Recurrent respiratory papillomatosis (RRP) remains a devastating disease for pediatric patients. Each time we diagnose a new case of RRP we are reminded of our limitations in battling a disease that has no known cure, that has an unpredictable course, and that carries a risk of morbidity. Answering probing questions from family members about disease transmission requires sensitivity, as the knowledge that it is a vertically transmitted disease often evokes much guilt in parents.
Explore this issue:October 2006
The lack of a cure for this disease cannot be attributed to lack of research efforts. An infectious etiology for RRP was first proven in 1923 when Ullman injected homogenized papillomata from a child’s larynx into his own forearm and developed papillomatous lesions at the site three months later. Clearly, Dr. Ullman was operating prior to the creation of Institutional Review Boards! Numerous investigators have since sought to find a cure for this virally transmitted disease. Countless treatment modalities have been proposed based on promising preliminary results, only to find that the purported benefit was more likely a reflection of disease variability than efficacy of the drug. I recall the wisdom of Professor Bruce Benjamin, who told me during my fellowship that cures for RRP come and go like passing trends. His wisdom has prevailed.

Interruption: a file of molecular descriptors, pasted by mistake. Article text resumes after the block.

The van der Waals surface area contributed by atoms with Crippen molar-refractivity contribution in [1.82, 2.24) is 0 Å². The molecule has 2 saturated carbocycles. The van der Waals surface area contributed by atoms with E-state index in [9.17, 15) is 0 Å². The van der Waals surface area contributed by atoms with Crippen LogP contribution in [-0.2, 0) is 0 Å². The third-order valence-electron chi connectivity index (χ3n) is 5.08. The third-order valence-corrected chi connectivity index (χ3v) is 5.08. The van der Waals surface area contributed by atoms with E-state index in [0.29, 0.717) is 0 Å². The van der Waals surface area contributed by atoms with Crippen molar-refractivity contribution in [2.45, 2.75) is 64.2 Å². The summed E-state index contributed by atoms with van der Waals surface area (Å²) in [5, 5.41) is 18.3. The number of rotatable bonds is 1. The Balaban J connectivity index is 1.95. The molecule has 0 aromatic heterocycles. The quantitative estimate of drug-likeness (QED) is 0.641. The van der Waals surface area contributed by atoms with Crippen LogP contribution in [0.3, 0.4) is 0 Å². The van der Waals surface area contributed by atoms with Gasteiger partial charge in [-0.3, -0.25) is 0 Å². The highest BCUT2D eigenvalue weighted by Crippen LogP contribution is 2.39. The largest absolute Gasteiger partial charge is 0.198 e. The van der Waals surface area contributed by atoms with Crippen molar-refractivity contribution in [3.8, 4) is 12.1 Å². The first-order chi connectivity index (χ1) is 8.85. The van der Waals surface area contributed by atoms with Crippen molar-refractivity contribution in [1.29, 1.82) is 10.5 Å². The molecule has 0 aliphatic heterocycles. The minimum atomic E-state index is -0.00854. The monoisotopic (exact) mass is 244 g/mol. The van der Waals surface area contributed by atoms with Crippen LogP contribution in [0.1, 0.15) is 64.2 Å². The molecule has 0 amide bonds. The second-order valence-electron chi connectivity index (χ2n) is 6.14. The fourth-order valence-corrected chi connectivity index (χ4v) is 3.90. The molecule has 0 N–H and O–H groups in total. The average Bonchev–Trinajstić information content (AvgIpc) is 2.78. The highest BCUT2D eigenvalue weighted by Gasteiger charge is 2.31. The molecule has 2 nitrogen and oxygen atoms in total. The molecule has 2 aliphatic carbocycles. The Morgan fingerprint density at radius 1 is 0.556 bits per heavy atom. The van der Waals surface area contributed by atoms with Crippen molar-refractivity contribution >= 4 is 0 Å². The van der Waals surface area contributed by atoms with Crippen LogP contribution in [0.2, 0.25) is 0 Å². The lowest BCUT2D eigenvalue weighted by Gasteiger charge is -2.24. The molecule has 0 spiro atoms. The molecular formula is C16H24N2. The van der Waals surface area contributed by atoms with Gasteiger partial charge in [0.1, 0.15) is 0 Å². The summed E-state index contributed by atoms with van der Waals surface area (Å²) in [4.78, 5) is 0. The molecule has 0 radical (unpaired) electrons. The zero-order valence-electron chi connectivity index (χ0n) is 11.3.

Vaccines: A Great Leap Forward
The FDA approval of Gardasil in June of this year is the most exciting news for otolaryngologists who treat patients with RRP. This quadrivalent vaccine combines empty virus-like particles with the L1 major capsid protein of HPV-6, -11, -16, and 18 to induce a robust host-antibody response. The Phase II and Phase III trials have demonstrated remarkable safety and efficacy in preventing HPV-related cervical dysplasia and carcinoima in situ from the viral subtypes of interest. While the impetus for creating the vaccine has been to prevent anogenital HPV-related disease, the potential for preventing RRP, which is often considered an orphan disease, is clearly our windfall.